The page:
I’ll come to the point – am I comparing chalk with cheese? Possibly. Ashburton’s meeting may have had a more positive atmosphere but it was not meant to be an occasion where public representatives were held to be account. Coulsdon’s may not have produced as many positive solutions – though it did produce some – but it was not meant to. Councillors were there to listen to grievances, take on suggestions if they were forthcoming but above all answer questions from the public. It is very much a feature of the format that people will become angry while questioning.

Whatever else can be said about them, both these meetings are part of a wider pattern in Croydon. Attendance at public meetings and consultations is on the up. Protest movements, be they about incinerators, parks or disability cuts, are gaining more traction. But the difference between these meetings was in their outlook. Coulsdon hosted a meeting characterised by frustrated residents demanding the council listen to them. Ashburton’s was a collective process to find solutions to a problem that every attendee was keen to solve. Crucially, the Friends of Ashburton Park organised themselves. They did not descend on a council-arranged airing of grievances.

Perhaps the answer doesn’t lie in shouting. Perhaps we shouldn’t limit the occasions we come together as a community to those which the council invites us to.

Perhaps we should meet.

Tom Black

Tom Black

Tom is the Citizen's General Manager, and spent his whole life in Croydon until moving to Balham in 2017. He also writes plays that are occasionally performed and books that are occasionally enjoyed. He's been a Labour Party member since 2007, and in his spare time runs an online publishing house for alternate history books, Sea Lion Press. He is fluent in Danish, but speaks no useful languages. Views personal, not representative of editorial policy.

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  • Jonny Rose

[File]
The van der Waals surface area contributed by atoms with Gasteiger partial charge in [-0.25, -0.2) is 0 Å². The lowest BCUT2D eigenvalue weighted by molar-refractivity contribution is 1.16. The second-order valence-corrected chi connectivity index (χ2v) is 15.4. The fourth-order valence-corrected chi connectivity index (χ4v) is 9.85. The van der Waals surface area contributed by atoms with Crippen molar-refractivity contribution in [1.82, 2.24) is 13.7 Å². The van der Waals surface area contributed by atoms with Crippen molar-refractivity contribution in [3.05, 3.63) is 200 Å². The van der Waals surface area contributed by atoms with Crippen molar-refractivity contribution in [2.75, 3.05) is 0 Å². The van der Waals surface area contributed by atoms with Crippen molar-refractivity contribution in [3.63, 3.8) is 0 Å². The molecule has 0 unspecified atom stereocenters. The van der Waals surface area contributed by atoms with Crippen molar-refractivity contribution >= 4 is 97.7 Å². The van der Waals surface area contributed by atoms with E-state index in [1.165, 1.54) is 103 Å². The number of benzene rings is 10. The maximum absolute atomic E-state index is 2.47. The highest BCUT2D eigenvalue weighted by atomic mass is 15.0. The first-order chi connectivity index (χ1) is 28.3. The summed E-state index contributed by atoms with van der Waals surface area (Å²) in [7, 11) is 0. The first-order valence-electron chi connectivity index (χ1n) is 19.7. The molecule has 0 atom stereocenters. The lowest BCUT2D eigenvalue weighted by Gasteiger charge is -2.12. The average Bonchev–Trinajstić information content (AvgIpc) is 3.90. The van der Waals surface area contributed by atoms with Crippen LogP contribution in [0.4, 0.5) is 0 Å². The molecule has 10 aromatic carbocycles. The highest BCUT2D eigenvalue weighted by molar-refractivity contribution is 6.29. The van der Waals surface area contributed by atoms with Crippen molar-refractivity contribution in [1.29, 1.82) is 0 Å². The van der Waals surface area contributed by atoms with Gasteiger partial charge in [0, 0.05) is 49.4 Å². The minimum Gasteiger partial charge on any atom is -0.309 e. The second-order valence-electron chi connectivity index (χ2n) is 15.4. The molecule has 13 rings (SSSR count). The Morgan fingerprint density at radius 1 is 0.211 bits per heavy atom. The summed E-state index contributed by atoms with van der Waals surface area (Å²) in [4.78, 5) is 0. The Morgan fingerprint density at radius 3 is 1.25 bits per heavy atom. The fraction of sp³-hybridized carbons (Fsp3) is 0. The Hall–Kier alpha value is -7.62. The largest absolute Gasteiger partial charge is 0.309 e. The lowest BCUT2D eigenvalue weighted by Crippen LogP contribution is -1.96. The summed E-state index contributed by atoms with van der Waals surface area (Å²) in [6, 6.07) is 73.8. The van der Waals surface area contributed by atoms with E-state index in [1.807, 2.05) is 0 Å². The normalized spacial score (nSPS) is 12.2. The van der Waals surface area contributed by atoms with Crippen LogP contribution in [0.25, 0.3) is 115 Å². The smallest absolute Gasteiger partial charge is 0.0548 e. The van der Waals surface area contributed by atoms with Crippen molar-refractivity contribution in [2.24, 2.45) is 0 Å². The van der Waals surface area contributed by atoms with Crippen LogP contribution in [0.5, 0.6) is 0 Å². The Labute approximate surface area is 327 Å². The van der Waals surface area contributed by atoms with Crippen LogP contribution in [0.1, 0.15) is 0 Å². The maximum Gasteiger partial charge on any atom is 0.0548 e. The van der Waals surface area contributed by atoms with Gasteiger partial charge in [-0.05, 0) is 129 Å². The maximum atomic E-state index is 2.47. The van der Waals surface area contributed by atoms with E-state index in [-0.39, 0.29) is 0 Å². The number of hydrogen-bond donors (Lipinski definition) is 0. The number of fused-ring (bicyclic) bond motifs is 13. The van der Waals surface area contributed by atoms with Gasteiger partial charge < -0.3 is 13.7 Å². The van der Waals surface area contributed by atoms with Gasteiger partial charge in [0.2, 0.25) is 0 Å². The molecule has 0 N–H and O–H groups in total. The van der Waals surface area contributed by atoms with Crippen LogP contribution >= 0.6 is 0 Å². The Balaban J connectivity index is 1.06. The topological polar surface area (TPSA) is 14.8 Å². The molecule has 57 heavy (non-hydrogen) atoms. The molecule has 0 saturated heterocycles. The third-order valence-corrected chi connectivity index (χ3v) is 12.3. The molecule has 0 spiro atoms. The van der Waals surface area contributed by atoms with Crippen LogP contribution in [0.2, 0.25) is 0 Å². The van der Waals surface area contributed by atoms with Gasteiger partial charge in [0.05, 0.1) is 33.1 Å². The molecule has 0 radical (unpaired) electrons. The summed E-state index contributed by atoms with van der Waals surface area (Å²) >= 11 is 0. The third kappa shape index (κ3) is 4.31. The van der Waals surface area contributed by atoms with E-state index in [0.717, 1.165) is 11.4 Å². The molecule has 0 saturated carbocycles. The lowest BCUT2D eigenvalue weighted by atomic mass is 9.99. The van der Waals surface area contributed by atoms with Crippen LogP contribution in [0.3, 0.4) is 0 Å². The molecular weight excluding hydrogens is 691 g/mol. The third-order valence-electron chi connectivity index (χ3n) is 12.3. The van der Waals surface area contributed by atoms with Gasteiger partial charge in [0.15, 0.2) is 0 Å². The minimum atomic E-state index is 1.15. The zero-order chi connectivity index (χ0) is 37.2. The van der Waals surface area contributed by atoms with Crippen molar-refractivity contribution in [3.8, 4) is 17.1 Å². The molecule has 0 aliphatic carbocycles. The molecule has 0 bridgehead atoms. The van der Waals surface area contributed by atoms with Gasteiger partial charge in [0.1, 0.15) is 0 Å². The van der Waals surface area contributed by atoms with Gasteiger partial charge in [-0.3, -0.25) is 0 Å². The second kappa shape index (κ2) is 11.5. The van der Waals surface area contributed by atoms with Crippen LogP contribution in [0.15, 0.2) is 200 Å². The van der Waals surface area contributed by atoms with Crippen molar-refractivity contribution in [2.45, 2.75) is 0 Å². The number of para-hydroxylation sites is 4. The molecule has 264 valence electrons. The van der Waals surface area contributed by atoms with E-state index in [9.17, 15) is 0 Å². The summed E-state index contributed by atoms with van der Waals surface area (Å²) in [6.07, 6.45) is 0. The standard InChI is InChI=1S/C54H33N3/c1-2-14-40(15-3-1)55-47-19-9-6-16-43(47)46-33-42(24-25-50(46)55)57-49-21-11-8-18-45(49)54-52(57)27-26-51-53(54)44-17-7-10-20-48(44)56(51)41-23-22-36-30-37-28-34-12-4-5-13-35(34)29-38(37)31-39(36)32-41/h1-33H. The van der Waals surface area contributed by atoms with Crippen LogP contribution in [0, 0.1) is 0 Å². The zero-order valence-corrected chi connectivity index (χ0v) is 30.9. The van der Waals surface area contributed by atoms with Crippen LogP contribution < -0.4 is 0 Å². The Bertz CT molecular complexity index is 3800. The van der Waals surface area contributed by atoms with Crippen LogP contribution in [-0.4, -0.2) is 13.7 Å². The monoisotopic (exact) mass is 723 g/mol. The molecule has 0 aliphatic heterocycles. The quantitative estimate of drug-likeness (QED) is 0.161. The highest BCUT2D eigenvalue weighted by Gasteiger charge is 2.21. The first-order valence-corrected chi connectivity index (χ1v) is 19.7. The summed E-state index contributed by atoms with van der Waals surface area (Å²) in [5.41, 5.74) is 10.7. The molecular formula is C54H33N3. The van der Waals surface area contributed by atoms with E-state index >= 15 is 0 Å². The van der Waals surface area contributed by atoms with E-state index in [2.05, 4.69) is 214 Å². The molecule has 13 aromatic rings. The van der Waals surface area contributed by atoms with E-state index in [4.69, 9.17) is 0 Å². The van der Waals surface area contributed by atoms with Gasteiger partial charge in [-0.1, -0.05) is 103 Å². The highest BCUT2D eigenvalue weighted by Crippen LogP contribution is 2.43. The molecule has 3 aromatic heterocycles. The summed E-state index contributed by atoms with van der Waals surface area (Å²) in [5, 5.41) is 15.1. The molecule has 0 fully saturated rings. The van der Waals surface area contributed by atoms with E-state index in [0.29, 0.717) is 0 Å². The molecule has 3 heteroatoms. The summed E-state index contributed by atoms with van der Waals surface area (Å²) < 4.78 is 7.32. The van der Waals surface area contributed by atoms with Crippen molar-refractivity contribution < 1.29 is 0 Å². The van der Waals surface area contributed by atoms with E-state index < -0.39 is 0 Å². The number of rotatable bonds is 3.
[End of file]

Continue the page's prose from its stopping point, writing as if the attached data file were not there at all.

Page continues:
Great stuff, Tom.

    “Crucially, the Friends of Ashburton Park *organised themselves*” really resonates. For too long people in Croydon have been content to look to others to architect their futures, instead of asking what they can do for themselves.That mentality is weak, defeatist and an embarrassment; leading to inevitable disappointment when they realise their elected representatives are not the saviours they once hoped.

    As I wrote in my ‘Martyrs and Satyrs’ piece http://thecroydoncitizen.com/politics-society/of-martyrs-and-satyrs-a-look-at-croydons-chattering-classes/ about our borough of ‘satyrs’:

    “In many ways, Croydon – as with everywhere – suffers from a paucity of vision and ability amongst its residents. People seem content to leave the agency of their lives in the hands of the political classes because it conveniently exonerates them from a) taking responsibility and b) having to do something about it”

    The sooner we realise that we don’t have to rely on politicians – who, for the most part, lack the professional talent, intelligence or ability to solve any of Croydon’s problems – the better.

    • Jonny Rose

      Addendum: To be clear, I’m not saying Croydon’s politicians are completely redundant (obvs they’re not), but just we can all do so much more, to greater effect, independently of them. Mostly.

      • Mario Creatura

        We can do more than them – if only because we outnumber them tens of thousands to one!

        Remember that the two groups are not mutually exclusive. Councillors have their role to play as do independent bodies. The Council will always be there. If we treat them as facilitators for our innovation rather than enemies of progress then we’ll all be winners much faster.

        • Anne Giles

          Now that I do agree with.

    • Christian Wilcox

      I am quite happy to agree that huge chunks of the Croydon populace are chuffing lazy and just wait for other people to do it.

      It irks me. A lot.

    • Tom Black

      Thanks for reading, Jonny, and for an incisive comment. Your Martyrs article was actually on my mind as I wrapped up the closing argument of this piece. It’s a sentiment I definitely share – though perhaps more in tune with Mario’s view below, along the lines of ‘the council are always going to be there, but if we do things ourselves AND learn to co-operate with them, we can implement things far more effectively – and make them last’. That final point is often forgotten about.

  • Sean Creighton